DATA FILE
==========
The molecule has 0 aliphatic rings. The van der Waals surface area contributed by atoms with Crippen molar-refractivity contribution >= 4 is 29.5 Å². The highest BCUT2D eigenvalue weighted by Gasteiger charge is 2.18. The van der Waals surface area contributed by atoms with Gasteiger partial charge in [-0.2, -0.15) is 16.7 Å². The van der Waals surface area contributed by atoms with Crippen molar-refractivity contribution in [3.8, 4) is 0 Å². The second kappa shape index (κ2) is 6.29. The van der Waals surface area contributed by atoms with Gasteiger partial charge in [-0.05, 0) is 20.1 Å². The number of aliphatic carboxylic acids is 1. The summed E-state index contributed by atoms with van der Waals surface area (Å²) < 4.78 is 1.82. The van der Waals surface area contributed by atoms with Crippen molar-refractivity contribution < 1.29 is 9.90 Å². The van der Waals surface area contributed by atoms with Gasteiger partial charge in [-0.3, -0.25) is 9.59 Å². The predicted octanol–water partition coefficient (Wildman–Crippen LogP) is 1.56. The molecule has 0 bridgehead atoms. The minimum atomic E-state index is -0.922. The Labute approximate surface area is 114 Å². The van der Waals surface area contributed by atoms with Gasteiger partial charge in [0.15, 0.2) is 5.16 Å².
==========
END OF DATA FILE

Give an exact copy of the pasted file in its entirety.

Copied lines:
The molecule has 0 aliphatic rings. The van der Waals surface area contributed by atoms with Crippen molar-refractivity contribution >= 4 is 29.5 Å². The highest BCUT2D eigenvalue weighted by Gasteiger charge is 2.18. The van der Waals surface area contributed by atoms with Gasteiger partial charge in [-0.2, -0.15) is 16.7 Å². The van der Waals surface area contributed by atoms with Crippen molar-refractivity contribution in [3.8, 4) is 0 Å². The second kappa shape index (κ2) is 6.29. The van der Waals surface area contributed by atoms with Gasteiger partial charge in [-0.05, 0) is 20.1 Å². The number of aliphatic carboxylic acids is 1. The summed E-state index contributed by atoms with van der Waals surface area (Å²) < 4.78 is 1.82. The van der Waals surface area contributed by atoms with Crippen molar-refractivity contribution < 1.29 is 9.90 Å². The van der Waals surface area contributed by atoms with Gasteiger partial charge in [-0.3, -0.25) is 9.59 Å². The predicted octanol–water partition coefficient (Wildman–Crippen LogP) is 1.56. The molecule has 0 bridgehead atoms. The minimum atomic E-state index is -0.922. The Labute approximate surface area is 114 Å². The van der Waals surface area contributed by atoms with Gasteiger partial charge in [0.15, 0.2) is 5.16 Å².